Looking back at my evolving portfolio of screenshots and video clips, it came to my attention that, beneath the mounds of gigabytes I had lost to them, I was actually glossing over a flipbook of sorts. Embedded within the piles of images, amazingly enough, was a story unravelling before my very eyes; key moments I had the pleasure of witnessing over the last however many years with the pad. Times embroidered with sadness and blissful instants nestled with power. It was all there, like one rollercoaster tale with all the bells and whistles needed to constitute a movie.
It’s fair to say that screenshots aren’t something we tend to think about when deeply invested in a plot. Instead, we just aim to live in the moment and experience the wonders the worlds have to offer us, without a second thumb hovering over a share button. But then, on the other hand, there are times when we can’t help but break the cycle and capture the event — if only to look back on once our journey has parted and all that remains is a case brimming with digital trophies. And, as far as these five instances go — I’d say screenshots were definitely needed to embellish the experience.
5. Uncharted: The Lost Legacy
Uncharted has never been shy on visually stunning backdrops, just the same as it’s never really resorted to putting all its eggs in one basket. Of course, exploration being one of the main parts of the series, it seems only natural for the scenery to be aesthetically pleasing. But boy, The Lost Legacy, despite being a spin-off from Drake’s explosive chapters, truly did harness some absolutely stunning landscapes over its short but sweet journey across India.
As time rolls on, The Lost Legacy begins to dedicate a set amount of time to pausing the action and allowing the player to just breathe. And, with the world around you looking like a million-dollar painting, capturing a flipbook of artsy screenshots seems like the only way to progress. However, with the amount there is to see and soak up, you can pretty much expect to see your share button mashed down to a paste before the curtain draws to signal the conclusion. And that’s okay.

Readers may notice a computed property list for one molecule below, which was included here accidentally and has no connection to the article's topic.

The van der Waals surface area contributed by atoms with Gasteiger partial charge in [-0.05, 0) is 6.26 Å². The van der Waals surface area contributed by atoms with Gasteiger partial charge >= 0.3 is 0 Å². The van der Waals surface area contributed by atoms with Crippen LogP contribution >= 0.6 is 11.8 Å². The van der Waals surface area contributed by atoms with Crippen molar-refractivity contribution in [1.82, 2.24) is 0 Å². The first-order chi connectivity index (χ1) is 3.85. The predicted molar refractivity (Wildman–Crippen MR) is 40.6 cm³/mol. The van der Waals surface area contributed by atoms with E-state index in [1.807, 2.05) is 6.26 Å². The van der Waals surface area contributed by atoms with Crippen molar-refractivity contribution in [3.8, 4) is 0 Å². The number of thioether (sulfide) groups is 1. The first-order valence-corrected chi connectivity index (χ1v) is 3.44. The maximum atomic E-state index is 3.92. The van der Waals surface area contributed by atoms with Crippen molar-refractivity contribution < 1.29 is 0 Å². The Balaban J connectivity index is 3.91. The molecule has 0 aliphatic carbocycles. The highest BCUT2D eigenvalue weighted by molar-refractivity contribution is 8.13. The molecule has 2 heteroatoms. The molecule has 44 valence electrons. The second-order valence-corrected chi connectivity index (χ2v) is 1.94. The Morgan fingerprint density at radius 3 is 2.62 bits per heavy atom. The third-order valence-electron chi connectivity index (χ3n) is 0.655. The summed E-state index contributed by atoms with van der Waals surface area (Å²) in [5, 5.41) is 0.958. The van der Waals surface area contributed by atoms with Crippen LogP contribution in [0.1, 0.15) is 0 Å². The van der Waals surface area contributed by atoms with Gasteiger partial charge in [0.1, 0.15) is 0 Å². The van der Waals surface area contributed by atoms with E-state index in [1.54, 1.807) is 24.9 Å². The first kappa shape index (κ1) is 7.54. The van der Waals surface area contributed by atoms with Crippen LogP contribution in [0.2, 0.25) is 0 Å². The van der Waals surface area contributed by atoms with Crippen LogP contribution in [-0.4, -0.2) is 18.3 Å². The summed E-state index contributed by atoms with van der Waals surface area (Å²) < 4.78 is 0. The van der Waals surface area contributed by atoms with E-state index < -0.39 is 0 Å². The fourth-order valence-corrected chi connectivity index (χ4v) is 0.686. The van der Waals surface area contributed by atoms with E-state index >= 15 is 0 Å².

4. Ghost of Tsushima
Sucker Punch pulled up one of the most invigorating settings we’ve ever seen last year, with real-life influences drawn from the Japanese island itself. And to be fair, there’s a reason why the game went on to win several awards for best art direction over 2020. Not only did Tsushima itself look aesthetically pleasing to the naked eye, but also the way the age of the Samurai was captured in video game form, with references that tailored to the Japanese literature.
The thing is with Ghost of Tsushima is that you don’t really need a goal in order to enjoy the world that breathes around you. Actually, you don’t even have to set a single foot out of line. Easily enough, you can sit cross-legged at one of the many hot springs and admire the wisps of the waters whirling over you. And if that’s not your thing, then you can always gallop endlessly into the sunset, grazing meadows and brushing cherry blossoms from your shoulder. Whatever it is you choose to do, Ghost of Tsushima does a flawless job at making everything (and I mean everything) look incredibly gratifying.
3. Marvel’s Spider-Man